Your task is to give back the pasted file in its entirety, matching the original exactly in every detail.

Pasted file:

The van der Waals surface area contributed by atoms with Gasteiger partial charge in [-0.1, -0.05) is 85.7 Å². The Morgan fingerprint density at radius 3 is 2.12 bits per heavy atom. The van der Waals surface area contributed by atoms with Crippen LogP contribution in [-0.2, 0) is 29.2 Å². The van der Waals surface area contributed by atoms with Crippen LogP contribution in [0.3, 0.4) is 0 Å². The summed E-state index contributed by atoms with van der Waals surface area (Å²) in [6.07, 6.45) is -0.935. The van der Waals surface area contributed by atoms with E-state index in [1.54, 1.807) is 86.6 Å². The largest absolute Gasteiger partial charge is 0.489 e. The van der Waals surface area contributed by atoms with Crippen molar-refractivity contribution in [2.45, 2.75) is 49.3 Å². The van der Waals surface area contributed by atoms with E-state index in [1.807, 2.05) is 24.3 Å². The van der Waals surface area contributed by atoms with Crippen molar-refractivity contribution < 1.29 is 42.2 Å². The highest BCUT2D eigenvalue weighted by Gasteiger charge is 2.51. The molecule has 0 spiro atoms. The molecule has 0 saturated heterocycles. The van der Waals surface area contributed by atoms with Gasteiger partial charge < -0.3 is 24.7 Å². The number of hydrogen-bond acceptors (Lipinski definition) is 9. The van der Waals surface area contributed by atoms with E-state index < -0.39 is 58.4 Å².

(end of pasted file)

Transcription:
The van der Waals surface area contributed by atoms with Gasteiger partial charge in [-0.1, -0.05) is 85.7 Å². The Morgan fingerprint density at radius 3 is 2.12 bits per heavy atom. The van der Waals surface area contributed by atoms with Crippen LogP contribution in [-0.2, 0) is 29.2 Å². The van der Waals surface area contributed by atoms with Crippen LogP contribution in [0.3, 0.4) is 0 Å². The summed E-state index contributed by atoms with van der Waals surface area (Å²) in [6.07, 6.45) is -0.935. The van der Waals surface area contributed by atoms with E-state index in [1.54, 1.807) is 86.6 Å². The largest absolute Gasteiger partial charge is 0.489 e. The van der Waals surface area contributed by atoms with Crippen molar-refractivity contribution in [2.45, 2.75) is 49.3 Å². The van der Waals surface area contributed by atoms with E-state index in [1.807, 2.05) is 24.3 Å². The van der Waals surface area contributed by atoms with Crippen molar-refractivity contribution < 1.29 is 42.2 Å². The highest BCUT2D eigenvalue weighted by Gasteiger charge is 2.51. The molecule has 0 spiro atoms. The molecule has 0 saturated heterocycles. The van der Waals surface area contributed by atoms with Gasteiger partial charge < -0.3 is 24.7 Å². The number of hydrogen-bond acceptors (Lipinski definition) is 9. The van der Waals surface area contributed by atoms with E-state index < -0.39 is 58.4 Å².